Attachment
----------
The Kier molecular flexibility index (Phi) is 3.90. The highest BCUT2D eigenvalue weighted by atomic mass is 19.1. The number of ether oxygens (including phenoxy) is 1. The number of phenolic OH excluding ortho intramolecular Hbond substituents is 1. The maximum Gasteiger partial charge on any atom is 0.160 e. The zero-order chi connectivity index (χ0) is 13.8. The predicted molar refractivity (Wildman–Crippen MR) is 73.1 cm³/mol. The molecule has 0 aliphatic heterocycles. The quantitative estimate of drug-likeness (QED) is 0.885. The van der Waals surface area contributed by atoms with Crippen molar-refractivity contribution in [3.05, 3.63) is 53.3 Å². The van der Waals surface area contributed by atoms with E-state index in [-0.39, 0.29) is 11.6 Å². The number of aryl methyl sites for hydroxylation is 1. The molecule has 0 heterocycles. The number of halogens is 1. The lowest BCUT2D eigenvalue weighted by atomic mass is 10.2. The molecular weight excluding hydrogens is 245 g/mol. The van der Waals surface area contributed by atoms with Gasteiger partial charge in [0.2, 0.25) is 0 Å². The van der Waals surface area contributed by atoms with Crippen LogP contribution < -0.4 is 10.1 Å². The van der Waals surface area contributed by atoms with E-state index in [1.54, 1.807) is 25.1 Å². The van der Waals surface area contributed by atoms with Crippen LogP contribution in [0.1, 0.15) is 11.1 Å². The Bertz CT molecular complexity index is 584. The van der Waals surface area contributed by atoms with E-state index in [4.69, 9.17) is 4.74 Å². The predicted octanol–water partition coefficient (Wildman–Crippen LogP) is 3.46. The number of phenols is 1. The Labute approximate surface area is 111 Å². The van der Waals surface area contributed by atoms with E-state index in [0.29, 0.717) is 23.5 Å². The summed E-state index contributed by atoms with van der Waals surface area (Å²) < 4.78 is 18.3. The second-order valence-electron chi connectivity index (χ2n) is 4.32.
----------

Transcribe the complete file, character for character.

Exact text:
The Kier molecular flexibility index (Phi) is 3.90. The highest BCUT2D eigenvalue weighted by atomic mass is 19.1. The number of ether oxygens (including phenoxy) is 1. The number of phenolic OH excluding ortho intramolecular Hbond substituents is 1. The maximum Gasteiger partial charge on any atom is 0.160 e. The zero-order chi connectivity index (χ0) is 13.8. The predicted molar refractivity (Wildman–Crippen MR) is 73.1 cm³/mol. The molecule has 0 aliphatic heterocycles. The quantitative estimate of drug-likeness (QED) is 0.885. The van der Waals surface area contributed by atoms with Crippen molar-refractivity contribution in [3.05, 3.63) is 53.3 Å². The van der Waals surface area contributed by atoms with E-state index in [-0.39, 0.29) is 11.6 Å². The number of aryl methyl sites for hydroxylation is 1. The molecule has 0 heterocycles. The number of halogens is 1. The lowest BCUT2D eigenvalue weighted by atomic mass is 10.2. The molecular weight excluding hydrogens is 245 g/mol. The van der Waals surface area contributed by atoms with Gasteiger partial charge in [0.2, 0.25) is 0 Å². The van der Waals surface area contributed by atoms with Crippen LogP contribution < -0.4 is 10.1 Å². The van der Waals surface area contributed by atoms with E-state index in [1.54, 1.807) is 25.1 Å². The van der Waals surface area contributed by atoms with Crippen LogP contribution in [0.1, 0.15) is 11.1 Å². The Bertz CT molecular complexity index is 584. The van der Waals surface area contributed by atoms with E-state index in [4.69, 9.17) is 4.74 Å². The predicted octanol–water partition coefficient (Wildman–Crippen LogP) is 3.46. The number of phenols is 1. The Labute approximate surface area is 111 Å². The van der Waals surface area contributed by atoms with E-state index in [0.29, 0.717) is 23.5 Å². The summed E-state index contributed by atoms with van der Waals surface area (Å²) < 4.78 is 18.3. The second-order valence-electron chi connectivity index (χ2n) is 4.32.